No problem, glad it`s helping people out, wished there was more in-depth comparison when I chose to buy the PM3`s.


Headphoneus Supremus
Pros: Build quality, realtively easy to drive, addictive sound signature
Cons: non-replacable earpads
       Having participated in the Oppo PM3 lending program, I was afforded a good amount of time to demo this headphone more extensively and under better conditions than in a store or headphone meet. I honestly wasn’t sure what to expect. All the usual suspects in reviewing were chiming in with positive reviews, yet here on Head-Fi, I noticed a number of opinions counter to these. The most common observation I read was that of the headphone being boring, or lifeless. Once I spent some time with these ‘phones in hand (and on my ears) I decided I’d give my 2 cents as well, since I found them to be very capable headphones.
       The accessories included are a semi-rigid denim carrying case, a screw-on 6.35mm adapter and 2 cables (if you order through Oppo). One is 3 Meters long and there’s a shorter Android or IOS compatible cable with an integrated remote and microphone both of which are terminated with a 3.5mm jack. This seems an adequate, if not a particularly plentiful lot of accessories for this price point ($399 MSRP), but considering this is the bottom rung of the Oppo headphone ladder, one can argue that adequate is…well, adequate. My one small grip would be that it’s necessary to unplug the cable for storage in its case. The case itself appears to be sturdy and is thin enough to toss into a backpack or potentially even a briefcase.
       One of the benefits of participating in a lending program or “headphone tour” is that if you’re not one of the first to get the headphone, you get an idea of how durable it will be, and burn in is not an issue. I found the build quality to be excellent, with not much plastic, actual aluminum, and high quality pleather that I wouldn’t guess to be synthetic by look or feel (you can smell the difference). Some would expect genuine leather, however I find the better quality synthetics to be just as durable & comfortable. There were some small smudges on the ear cups, but they wiped away easily with a moist cloth. The biggest nit I have to pick, and this may be a deal breaker for some, is the omission of user replaceable ear pads. This is something I expect from any headphone priced north of $100, and so seems particularly hard to swallow here.
       The use of metal does add some weight, as these are 320 g., or just over 11 oz., but I never found them to be too heavy for long listening sessions. Clamping force was damn near perfect for me, (ymmv) and the adjustments were easy and familiar. The sliders adjusted with a solid click and held the position well. The ear cups are on the small size, so there is contact between your ear & the pads, but this was never uncomfortable for me, and likely created a better seal for noise isolation, although I could see a problem for those with larger ears. I found the isolation to be just about the best of any closed back that I’ve had experience with, and with music playing, the world just slips away. (I’ve owned the Sony ZX-700, Shure 840, Beyer COP [possibly a tie], and I still have the 1st gen. Momentum and Torque t402v).
       Before I offer my listening impressions, I’ll start with a little about myself. I’m pushing 50 and have less than perfect hearing (50 is pushing back). I’ve been a music lover for as long as I can remember, and I learned to listen a little more critically during the few years I sold audio equipment. My fascination/infatuation with headphones began about 3 years ago, and has only gotten stronger. The majority of my listening was done listening to FLAC, WAV & various MP3s with my Fiio X3 (1st gen.) or through my HP all in one PC and Audioquest Dragonfly, occasionally assisted by a 2nd hand ALO National (which proved to be unnecessary). My musical taste is fairly eclectic (rock, punk, metal, jazz, folk, blues, world, dubstep, classical etc.) but the majority of my listening was with classic rock, jazz and instrumental (rock/fusion).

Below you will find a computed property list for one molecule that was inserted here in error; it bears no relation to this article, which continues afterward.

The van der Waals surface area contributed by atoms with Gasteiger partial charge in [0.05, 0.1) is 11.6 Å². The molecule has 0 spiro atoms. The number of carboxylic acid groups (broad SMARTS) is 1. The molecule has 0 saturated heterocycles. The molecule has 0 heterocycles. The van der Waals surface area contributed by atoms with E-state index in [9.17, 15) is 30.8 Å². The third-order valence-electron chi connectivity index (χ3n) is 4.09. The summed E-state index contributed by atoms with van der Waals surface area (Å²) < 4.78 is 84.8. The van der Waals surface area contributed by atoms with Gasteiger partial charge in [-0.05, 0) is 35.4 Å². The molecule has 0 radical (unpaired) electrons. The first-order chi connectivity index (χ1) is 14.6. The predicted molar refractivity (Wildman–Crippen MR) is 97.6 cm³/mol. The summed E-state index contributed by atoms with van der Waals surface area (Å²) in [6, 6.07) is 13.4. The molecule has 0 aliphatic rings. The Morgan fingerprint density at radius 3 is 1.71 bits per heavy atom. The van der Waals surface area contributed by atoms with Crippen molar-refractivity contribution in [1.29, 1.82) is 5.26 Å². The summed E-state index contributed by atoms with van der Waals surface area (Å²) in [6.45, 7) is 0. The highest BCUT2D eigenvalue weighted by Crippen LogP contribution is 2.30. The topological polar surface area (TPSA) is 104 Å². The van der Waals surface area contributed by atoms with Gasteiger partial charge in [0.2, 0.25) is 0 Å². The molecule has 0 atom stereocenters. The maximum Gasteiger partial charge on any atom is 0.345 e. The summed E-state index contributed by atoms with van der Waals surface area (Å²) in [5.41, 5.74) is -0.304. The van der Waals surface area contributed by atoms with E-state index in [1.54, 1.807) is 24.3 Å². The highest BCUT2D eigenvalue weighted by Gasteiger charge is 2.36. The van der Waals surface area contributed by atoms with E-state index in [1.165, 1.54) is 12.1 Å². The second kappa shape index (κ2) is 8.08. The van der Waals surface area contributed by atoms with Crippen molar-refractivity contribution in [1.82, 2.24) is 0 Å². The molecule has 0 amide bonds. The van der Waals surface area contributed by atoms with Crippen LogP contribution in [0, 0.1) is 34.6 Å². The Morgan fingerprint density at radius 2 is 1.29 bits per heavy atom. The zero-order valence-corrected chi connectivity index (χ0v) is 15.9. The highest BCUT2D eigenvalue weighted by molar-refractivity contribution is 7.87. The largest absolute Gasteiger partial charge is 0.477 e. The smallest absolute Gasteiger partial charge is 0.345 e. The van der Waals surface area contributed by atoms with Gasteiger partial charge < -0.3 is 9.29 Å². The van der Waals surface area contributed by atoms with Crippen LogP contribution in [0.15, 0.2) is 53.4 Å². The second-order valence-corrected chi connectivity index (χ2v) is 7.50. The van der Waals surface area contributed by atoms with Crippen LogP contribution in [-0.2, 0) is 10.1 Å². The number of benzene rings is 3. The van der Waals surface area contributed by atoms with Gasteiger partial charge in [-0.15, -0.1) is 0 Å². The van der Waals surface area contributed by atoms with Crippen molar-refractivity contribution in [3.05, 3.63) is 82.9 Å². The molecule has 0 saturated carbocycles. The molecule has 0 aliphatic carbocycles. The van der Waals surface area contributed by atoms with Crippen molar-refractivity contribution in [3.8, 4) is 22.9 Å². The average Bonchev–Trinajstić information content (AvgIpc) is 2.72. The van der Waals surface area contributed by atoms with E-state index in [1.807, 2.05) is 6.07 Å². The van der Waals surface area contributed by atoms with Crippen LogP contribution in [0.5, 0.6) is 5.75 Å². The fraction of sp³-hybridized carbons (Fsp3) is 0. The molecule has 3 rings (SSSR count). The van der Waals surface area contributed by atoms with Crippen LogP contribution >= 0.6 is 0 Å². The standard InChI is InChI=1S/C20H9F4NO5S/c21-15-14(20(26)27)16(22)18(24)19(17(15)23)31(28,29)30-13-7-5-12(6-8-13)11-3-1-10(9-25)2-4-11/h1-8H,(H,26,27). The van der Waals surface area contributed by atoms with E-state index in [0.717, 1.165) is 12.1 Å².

I’ll begin with the bass, which I found to be the most addictive quality of this headphone’s sound signature. The bass was on the neutral side, with a boost in the sub bass region, adding just the right amount of rumble for my taste. Although I would caution that Bassheads need not apply, I personally never found the bass lacking. There wasn’t as much mid bass “wow factor” as the Sennheiser Momentum, but I found the bass tighter and no less pleasing. There were occasions I thought the bass to be a tad loose, but I soon discovered that only occurred with lower bit-rate recordings, and even then I didn’t find it to be bothersome.
       The midrange is very well done (IMO) dancing elegantly between very articulate/detailed, and smooth/mellow. This was particularly engaging with acoustic music, accenting finger scrapes and bow plucks without any unnatural punctuation. Vocals, both male and female sounded natural and had plenty of detail. Many have said that music lives in the midrange, and the Oppo delivers admirably in that department.
       The treble I found to be subdued for my tastes, but articulate none the less. I usually enjoy a little more zip in the treble, but I still found plenty to enjoy. There was no veil to speak of, and I never felt detail was lacking. I sometimes had to listen a bit harder for some of the cues I can hear more readily with brighter headphones, but it was all there.
       Soundstage was wider than deep or high, but also immensely enjoyably. I didn’t experience the confined feeling I usually get with closed back headphones, which is something I usually find bothersome with the Momentum. Listening to a Binaural recording of C.C. Coletti reimagining Led Zeppelin songs was particularly revealing. Like all binaural recordings I’ve experienced, a wide stage is cast in this recording, and the PM3 conveyed that beautifully.